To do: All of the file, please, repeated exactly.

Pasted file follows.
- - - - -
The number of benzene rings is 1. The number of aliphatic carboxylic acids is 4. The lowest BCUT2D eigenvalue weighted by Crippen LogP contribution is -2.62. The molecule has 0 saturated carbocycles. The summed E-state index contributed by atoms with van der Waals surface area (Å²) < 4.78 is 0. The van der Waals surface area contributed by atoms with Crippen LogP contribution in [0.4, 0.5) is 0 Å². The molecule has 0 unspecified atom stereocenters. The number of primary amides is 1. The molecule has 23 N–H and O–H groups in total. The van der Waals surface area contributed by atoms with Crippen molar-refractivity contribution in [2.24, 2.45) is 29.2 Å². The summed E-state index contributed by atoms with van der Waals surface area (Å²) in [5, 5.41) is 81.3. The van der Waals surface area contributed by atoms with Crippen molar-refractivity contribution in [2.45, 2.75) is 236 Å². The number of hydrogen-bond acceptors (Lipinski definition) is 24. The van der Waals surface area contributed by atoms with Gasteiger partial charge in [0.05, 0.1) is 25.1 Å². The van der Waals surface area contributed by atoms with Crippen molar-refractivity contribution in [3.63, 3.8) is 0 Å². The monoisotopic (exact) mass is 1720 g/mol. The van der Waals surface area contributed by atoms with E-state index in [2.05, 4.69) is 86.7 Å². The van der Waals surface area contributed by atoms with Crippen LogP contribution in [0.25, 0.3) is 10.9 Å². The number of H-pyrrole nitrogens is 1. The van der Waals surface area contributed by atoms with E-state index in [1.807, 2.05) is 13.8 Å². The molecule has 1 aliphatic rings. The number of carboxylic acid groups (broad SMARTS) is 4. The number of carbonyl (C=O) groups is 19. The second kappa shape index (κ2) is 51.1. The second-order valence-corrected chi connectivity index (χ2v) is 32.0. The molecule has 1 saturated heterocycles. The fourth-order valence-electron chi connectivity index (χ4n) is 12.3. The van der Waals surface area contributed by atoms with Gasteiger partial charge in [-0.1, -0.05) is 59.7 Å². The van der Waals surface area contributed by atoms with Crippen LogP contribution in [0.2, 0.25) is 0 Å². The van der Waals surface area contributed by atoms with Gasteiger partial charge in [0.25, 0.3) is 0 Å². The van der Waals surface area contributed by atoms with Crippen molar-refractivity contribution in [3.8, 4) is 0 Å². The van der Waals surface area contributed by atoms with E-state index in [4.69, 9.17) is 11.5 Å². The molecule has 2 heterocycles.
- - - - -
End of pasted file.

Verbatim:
The number of benzene rings is 1. The number of aliphatic carboxylic acids is 4. The lowest BCUT2D eigenvalue weighted by Crippen LogP contribution is -2.62. The molecule has 0 saturated carbocycles. The summed E-state index contributed by atoms with van der Waals surface area (Å²) < 4.78 is 0. The van der Waals surface area contributed by atoms with Crippen LogP contribution in [0.4, 0.5) is 0 Å². The molecule has 0 unspecified atom stereocenters. The number of primary amides is 1. The molecule has 23 N–H and O–H groups in total. The van der Waals surface area contributed by atoms with Crippen molar-refractivity contribution in [2.24, 2.45) is 29.2 Å². The summed E-state index contributed by atoms with van der Waals surface area (Å²) in [5, 5.41) is 81.3. The van der Waals surface area contributed by atoms with Crippen molar-refractivity contribution in [2.45, 2.75) is 236 Å². The number of hydrogen-bond acceptors (Lipinski definition) is 24. The van der Waals surface area contributed by atoms with Gasteiger partial charge in [0.05, 0.1) is 25.1 Å². The van der Waals surface area contributed by atoms with Crippen molar-refractivity contribution in [3.63, 3.8) is 0 Å². The monoisotopic (exact) mass is 1720 g/mol. The van der Waals surface area contributed by atoms with E-state index in [2.05, 4.69) is 86.7 Å². The van der Waals surface area contributed by atoms with Crippen LogP contribution in [0.25, 0.3) is 10.9 Å². The number of H-pyrrole nitrogens is 1. The van der Waals surface area contributed by atoms with E-state index in [1.807, 2.05) is 13.8 Å². The molecule has 1 aliphatic rings. The number of carboxylic acid groups (broad SMARTS) is 4. The number of carbonyl (C=O) groups is 19. The second kappa shape index (κ2) is 51.1. The second-order valence-corrected chi connectivity index (χ2v) is 32.0. The molecule has 1 saturated heterocycles. The fourth-order valence-electron chi connectivity index (χ4n) is 12.3. The van der Waals surface area contributed by atoms with Gasteiger partial charge in [-0.1, -0.05) is 59.7 Å². The van der Waals surface area contributed by atoms with Crippen LogP contribution in [0.2, 0.25) is 0 Å². The van der Waals surface area contributed by atoms with Gasteiger partial charge in [0.25, 0.3) is 0 Å². The van der Waals surface area contributed by atoms with Crippen molar-refractivity contribution in [3.8, 4) is 0 Å². The van der Waals surface area contributed by atoms with E-state index in [4.69, 9.17) is 11.5 Å². The molecule has 2 heterocycles.